Gallimard, as his relationship with Song becomes increasingly serious, seems to adopt more and more the stance of a "dominant" male expecting Song to be the "submissive" female, along with the corollary notion, in this context, that an Asian woman is supposed to be captivated by a white man. It's ironic because Gallimard from the start is apparently aware that these are cultural stereotypes, yet he still embraces them. Song encourages him to act in accordance with those cliches because it is part of his/her act; the role-playing insures that Gallimard will be duped completely by Song's masquerade, will therefore be completely trusting, and will reveal the political and military secrets the Chinese government is interested in.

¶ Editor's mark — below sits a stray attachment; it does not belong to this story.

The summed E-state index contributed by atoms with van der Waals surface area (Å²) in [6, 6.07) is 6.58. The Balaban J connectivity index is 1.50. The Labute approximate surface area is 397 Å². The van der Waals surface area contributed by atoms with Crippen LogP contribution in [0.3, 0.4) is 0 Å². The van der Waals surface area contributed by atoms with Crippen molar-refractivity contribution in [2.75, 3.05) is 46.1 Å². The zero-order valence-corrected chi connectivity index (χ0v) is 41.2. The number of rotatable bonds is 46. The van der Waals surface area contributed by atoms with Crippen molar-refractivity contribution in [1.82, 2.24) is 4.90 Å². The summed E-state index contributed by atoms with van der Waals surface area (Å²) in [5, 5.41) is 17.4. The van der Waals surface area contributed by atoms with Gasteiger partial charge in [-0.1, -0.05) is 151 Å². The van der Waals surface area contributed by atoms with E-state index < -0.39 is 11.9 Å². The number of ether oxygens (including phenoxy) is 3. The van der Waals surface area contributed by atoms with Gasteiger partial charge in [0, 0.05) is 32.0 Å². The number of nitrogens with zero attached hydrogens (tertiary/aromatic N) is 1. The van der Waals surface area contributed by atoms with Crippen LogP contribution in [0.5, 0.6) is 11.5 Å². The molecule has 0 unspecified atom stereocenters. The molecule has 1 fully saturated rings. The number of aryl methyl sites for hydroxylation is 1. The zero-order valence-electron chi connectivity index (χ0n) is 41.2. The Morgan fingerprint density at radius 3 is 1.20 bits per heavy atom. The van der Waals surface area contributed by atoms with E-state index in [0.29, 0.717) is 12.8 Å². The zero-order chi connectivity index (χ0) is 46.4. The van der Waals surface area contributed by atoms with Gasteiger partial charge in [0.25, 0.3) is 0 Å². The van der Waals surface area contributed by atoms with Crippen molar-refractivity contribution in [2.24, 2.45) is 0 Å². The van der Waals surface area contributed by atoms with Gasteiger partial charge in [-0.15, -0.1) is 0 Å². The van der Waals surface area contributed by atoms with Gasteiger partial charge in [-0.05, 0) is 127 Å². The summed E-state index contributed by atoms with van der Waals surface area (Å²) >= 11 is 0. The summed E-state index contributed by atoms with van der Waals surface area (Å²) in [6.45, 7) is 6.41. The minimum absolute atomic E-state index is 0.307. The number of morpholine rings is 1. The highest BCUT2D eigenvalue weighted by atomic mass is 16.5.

Hwang uses, as the framework of these gender and racial assumptions, the plot of the play and opera Madame Butterfly. The story of M. Butterfly is a well-known cultural trope in the West, dealing as it does with an Asian woman who is seduced by an American naval officer, has a child by him, and then commits suicide when he abandons her. Gallimard links his relationship with Song to this story, calling her Butterfly and somehow accepting her story that she/he is pregnant by him. Throughout their affair, Song deliberately overplays the expected female and cultural submissiveness, referring to herself as Gallimard's "slave" and telling him that she has been taught to please him in a special "Chinese" way. It all works, of course, and Gallimard becomes the perfect dupe. When the deception is revealed, Gallimard eventually accepts the reversal of the roles implicit in their affair and kills himself.